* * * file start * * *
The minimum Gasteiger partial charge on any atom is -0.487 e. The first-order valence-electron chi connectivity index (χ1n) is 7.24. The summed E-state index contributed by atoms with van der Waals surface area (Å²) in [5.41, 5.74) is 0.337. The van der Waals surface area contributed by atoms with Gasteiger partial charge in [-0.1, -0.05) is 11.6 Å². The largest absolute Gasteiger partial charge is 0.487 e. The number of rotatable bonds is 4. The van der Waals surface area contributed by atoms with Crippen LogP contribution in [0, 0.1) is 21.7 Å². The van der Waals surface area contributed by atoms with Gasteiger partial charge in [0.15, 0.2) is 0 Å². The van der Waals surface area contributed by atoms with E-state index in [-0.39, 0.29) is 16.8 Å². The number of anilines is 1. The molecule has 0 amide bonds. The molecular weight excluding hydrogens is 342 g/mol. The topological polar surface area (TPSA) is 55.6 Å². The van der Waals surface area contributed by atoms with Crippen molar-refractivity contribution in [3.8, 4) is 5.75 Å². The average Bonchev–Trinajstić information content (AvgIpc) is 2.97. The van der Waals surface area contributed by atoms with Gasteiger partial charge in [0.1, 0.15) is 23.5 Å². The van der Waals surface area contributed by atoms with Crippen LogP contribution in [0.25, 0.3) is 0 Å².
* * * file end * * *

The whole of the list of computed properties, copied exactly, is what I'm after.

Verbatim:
The minimum Gasteiger partial charge on any atom is -0.487 e. The first-order valence-electron chi connectivity index (χ1n) is 7.24. The summed E-state index contributed by atoms with van der Waals surface area (Å²) in [5.41, 5.74) is 0.337. The van der Waals surface area contributed by atoms with Gasteiger partial charge in [-0.1, -0.05) is 11.6 Å². The largest absolute Gasteiger partial charge is 0.487 e. The number of rotatable bonds is 4. The van der Waals surface area contributed by atoms with Crippen LogP contribution in [0, 0.1) is 21.7 Å². The van der Waals surface area contributed by atoms with Gasteiger partial charge in [0.15, 0.2) is 0 Å². The van der Waals surface area contributed by atoms with E-state index in [-0.39, 0.29) is 16.8 Å². The number of anilines is 1. The molecule has 0 amide bonds. The molecular weight excluding hydrogens is 342 g/mol. The topological polar surface area (TPSA) is 55.6 Å². The van der Waals surface area contributed by atoms with Crippen molar-refractivity contribution in [3.8, 4) is 5.75 Å². The average Bonchev–Trinajstić information content (AvgIpc) is 2.97. The van der Waals surface area contributed by atoms with Gasteiger partial charge in [0.1, 0.15) is 23.5 Å². The van der Waals surface area contributed by atoms with Crippen LogP contribution in [0.25, 0.3) is 0 Å².